Aerovy Mobility, a startup newly launched by Purdue University graduate students, is developing software that company founders said will help airports and other entities to plan for and manage electric aircraft charging for advanced air mobility (AAM) vehicles.
“Aerovy software tools help airports and vertiports plan for, and remotely manage, electric aircraft operations,” Aerovy CEO Nick Gunad, a Ph.D. candidate in Purdue’s School of Aeronautics and Astronautics, told Avionics International. “Airports are seeking to overhaul energy infrastructure to support the increase in energy demand—electrification of both ground mobility and aviation.”
Aerovy’s planning software tool called AATLAS will help airports and future vertiport operators identify optimal sites for powering electric aircraft and the necessary assets, including battery storage systems and hydrogen generators, needed at those sites, according to the company. An operational software called VEMS will provide a “live energy management tool that manages the energy that flows through onsite assets and coordinates with the grid and aircraft fleets, minimizing operating cost over time,” Aerovy stated when announcing its launch.
“The AATLAS planning software identifies locations that would attract the most demand so operators would be able to make back their investments quickly,” Gunady explained. “It also assesses the expected usage over time, simulating charging events minute by minute throughout the day. We can size power generation and storage assets, which enables end users to reduce dependence on the grid.”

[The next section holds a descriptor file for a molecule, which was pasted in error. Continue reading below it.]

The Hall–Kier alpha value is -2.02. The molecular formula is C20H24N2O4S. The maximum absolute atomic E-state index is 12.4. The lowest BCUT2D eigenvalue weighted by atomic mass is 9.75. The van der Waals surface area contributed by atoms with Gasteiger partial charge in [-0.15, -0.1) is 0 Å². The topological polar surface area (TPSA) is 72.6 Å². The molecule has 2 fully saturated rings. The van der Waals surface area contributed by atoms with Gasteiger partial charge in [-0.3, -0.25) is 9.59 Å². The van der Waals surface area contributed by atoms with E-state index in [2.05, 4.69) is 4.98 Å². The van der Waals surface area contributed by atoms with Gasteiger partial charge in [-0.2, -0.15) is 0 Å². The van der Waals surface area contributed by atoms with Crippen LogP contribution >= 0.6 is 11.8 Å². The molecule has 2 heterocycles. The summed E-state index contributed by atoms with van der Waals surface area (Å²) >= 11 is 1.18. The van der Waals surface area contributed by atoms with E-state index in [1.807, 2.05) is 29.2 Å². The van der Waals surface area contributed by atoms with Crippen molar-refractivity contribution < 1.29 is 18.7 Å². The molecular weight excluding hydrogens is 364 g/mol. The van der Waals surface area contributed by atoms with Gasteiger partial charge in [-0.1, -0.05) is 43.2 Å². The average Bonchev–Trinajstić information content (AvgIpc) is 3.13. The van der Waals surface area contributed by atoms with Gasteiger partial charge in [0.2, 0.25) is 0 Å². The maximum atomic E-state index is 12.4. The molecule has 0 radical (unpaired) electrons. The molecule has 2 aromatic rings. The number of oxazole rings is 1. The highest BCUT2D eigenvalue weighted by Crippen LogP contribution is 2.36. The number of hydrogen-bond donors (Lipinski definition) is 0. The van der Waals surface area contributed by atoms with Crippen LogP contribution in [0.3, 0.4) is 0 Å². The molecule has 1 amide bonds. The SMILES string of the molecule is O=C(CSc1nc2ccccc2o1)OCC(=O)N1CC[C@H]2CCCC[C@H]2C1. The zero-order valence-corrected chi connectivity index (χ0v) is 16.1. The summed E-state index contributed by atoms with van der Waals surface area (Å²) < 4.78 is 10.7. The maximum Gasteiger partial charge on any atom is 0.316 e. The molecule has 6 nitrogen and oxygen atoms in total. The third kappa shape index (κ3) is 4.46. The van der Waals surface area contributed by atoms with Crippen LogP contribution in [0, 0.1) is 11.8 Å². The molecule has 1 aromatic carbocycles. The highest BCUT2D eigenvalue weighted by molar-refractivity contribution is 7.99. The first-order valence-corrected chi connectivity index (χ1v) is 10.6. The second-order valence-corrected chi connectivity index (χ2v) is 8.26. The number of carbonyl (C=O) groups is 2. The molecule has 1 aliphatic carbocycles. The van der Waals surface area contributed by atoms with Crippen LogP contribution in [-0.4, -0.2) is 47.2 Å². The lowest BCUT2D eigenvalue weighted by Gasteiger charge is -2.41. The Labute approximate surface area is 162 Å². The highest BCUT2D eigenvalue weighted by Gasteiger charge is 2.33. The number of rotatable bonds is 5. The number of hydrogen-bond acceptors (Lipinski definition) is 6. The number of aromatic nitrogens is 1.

Gunady added that the VEMS operational software “automatically connects users with all their assets at infrastructure sites, including chargers and off-grid energy systems. Customers will have full control over their infrastructure site without physically needing to be there.”
Gunady said in an interview that “energy will be the greatest barrier to scalability for AAM,” adding: “However, many of the physical assets required for future AAM charging will be similar, if not the same core technologies behind ground mobility charging assets. Aerovy’s software tools allow these assets to be [deployed with] adequate preparation and analysis of expected energy requirements.”
He added the barrier toward electric charging of aircraft is not charging stations, but the assets needed to operate those stations. “AAM charging infrastructure can be installed relatively quickly, but currently a lead time exists for procurement of the necessary assets for charging,” Gunady said. “Aerovy has several hardware partners to provide an end-to-end solution for anyone interested in airport electrification.”
Aerory said it has established partnerships with Altaport, an automation software company based in Salt Lake City; Electro Aero, an electric aviation charging technology company based in Perth, Australia; Greenstar Aviation Partners, an investment firm based in New York; and Skyportz, a developer of vertiport infrastructure based in South Yarra, Australia.
“The company has several memorandums of understanding in place,” Aerovy said.” It is looking to raise funds by the end of 2023.”
Purdue said it is “connected” with the startup.
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